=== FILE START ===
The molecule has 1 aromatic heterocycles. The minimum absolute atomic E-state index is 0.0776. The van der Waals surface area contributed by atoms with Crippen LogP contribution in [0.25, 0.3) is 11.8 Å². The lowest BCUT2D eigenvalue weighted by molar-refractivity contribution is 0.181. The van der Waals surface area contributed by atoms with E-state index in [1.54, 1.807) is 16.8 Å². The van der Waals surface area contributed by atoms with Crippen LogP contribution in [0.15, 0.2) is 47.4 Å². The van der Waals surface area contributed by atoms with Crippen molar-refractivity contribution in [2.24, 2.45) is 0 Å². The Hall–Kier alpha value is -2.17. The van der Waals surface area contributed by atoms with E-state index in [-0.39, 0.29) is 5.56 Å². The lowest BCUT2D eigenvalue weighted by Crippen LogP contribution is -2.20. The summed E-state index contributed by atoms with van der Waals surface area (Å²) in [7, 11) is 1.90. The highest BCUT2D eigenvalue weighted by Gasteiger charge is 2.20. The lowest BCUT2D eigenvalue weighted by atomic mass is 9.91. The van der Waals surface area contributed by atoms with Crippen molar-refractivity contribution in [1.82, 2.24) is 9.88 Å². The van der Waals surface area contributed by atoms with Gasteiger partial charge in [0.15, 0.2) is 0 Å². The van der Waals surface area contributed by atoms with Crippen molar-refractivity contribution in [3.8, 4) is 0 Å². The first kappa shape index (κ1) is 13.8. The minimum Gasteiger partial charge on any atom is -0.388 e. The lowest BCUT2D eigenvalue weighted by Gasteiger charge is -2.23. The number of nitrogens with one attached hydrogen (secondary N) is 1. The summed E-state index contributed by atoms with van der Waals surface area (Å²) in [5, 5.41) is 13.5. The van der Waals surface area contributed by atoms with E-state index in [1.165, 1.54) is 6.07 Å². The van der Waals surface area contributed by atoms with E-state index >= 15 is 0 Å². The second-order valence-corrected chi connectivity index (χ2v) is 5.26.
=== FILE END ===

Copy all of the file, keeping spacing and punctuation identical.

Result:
The molecule has 1 aromatic heterocycles. The minimum absolute atomic E-state index is 0.0776. The van der Waals surface area contributed by atoms with Crippen LogP contribution in [0.25, 0.3) is 11.8 Å². The lowest BCUT2D eigenvalue weighted by molar-refractivity contribution is 0.181. The van der Waals surface area contributed by atoms with E-state index in [1.54, 1.807) is 16.8 Å². The van der Waals surface area contributed by atoms with Crippen LogP contribution in [0.15, 0.2) is 47.4 Å². The van der Waals surface area contributed by atoms with Crippen molar-refractivity contribution in [2.24, 2.45) is 0 Å². The Hall–Kier alpha value is -2.17. The van der Waals surface area contributed by atoms with E-state index in [-0.39, 0.29) is 5.56 Å². The lowest BCUT2D eigenvalue weighted by Crippen LogP contribution is -2.20. The summed E-state index contributed by atoms with van der Waals surface area (Å²) in [7, 11) is 1.90. The highest BCUT2D eigenvalue weighted by Gasteiger charge is 2.20. The lowest BCUT2D eigenvalue weighted by atomic mass is 9.91. The van der Waals surface area contributed by atoms with Crippen molar-refractivity contribution in [1.82, 2.24) is 9.88 Å². The van der Waals surface area contributed by atoms with Gasteiger partial charge in [0.15, 0.2) is 0 Å². The van der Waals surface area contributed by atoms with Crippen molar-refractivity contribution in [3.8, 4) is 0 Å². The first kappa shape index (κ1) is 13.8. The minimum Gasteiger partial charge on any atom is -0.388 e. The lowest BCUT2D eigenvalue weighted by Gasteiger charge is -2.23. The number of nitrogens with one attached hydrogen (secondary N) is 1. The summed E-state index contributed by atoms with van der Waals surface area (Å²) in [5, 5.41) is 13.5. The van der Waals surface area contributed by atoms with E-state index in [1.165, 1.54) is 6.07 Å². The van der Waals surface area contributed by atoms with E-state index >= 15 is 0 Å². The second-order valence-corrected chi connectivity index (χ2v) is 5.26.